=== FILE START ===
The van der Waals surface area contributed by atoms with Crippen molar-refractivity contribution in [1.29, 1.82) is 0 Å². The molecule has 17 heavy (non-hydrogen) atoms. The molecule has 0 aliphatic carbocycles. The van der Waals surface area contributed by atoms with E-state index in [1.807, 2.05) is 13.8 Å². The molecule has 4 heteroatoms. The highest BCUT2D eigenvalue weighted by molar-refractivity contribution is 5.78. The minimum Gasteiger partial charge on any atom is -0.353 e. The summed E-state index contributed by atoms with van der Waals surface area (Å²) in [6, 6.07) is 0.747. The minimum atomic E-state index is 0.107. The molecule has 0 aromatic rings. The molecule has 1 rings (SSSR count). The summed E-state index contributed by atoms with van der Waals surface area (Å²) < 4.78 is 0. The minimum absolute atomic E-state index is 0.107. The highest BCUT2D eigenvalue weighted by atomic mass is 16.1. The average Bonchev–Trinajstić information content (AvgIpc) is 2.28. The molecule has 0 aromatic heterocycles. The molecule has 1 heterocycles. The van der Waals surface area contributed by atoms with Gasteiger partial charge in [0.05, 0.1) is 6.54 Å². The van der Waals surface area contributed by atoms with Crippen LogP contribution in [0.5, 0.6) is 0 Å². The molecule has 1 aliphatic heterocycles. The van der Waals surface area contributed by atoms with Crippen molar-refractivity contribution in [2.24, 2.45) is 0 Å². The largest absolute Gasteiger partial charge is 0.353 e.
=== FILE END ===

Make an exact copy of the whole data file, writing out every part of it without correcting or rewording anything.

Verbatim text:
The van der Waals surface area contributed by atoms with Crippen molar-refractivity contribution in [1.29, 1.82) is 0 Å². The molecule has 17 heavy (non-hydrogen) atoms. The molecule has 0 aliphatic carbocycles. The van der Waals surface area contributed by atoms with E-state index in [1.807, 2.05) is 13.8 Å². The molecule has 4 heteroatoms. The highest BCUT2D eigenvalue weighted by molar-refractivity contribution is 5.78. The minimum Gasteiger partial charge on any atom is -0.353 e. The summed E-state index contributed by atoms with van der Waals surface area (Å²) in [6, 6.07) is 0.747. The minimum atomic E-state index is 0.107. The molecule has 0 aromatic rings. The molecule has 1 rings (SSSR count). The summed E-state index contributed by atoms with van der Waals surface area (Å²) < 4.78 is 0. The minimum absolute atomic E-state index is 0.107. The highest BCUT2D eigenvalue weighted by atomic mass is 16.1. The average Bonchev–Trinajstić information content (AvgIpc) is 2.28. The molecule has 0 aromatic heterocycles. The molecule has 1 heterocycles. The van der Waals surface area contributed by atoms with Gasteiger partial charge in [0.05, 0.1) is 6.54 Å². The van der Waals surface area contributed by atoms with Crippen LogP contribution in [0.5, 0.6) is 0 Å². The molecule has 1 aliphatic heterocycles. The van der Waals surface area contributed by atoms with Crippen molar-refractivity contribution in [2.24, 2.45) is 0 Å². The largest absolute Gasteiger partial charge is 0.353 e.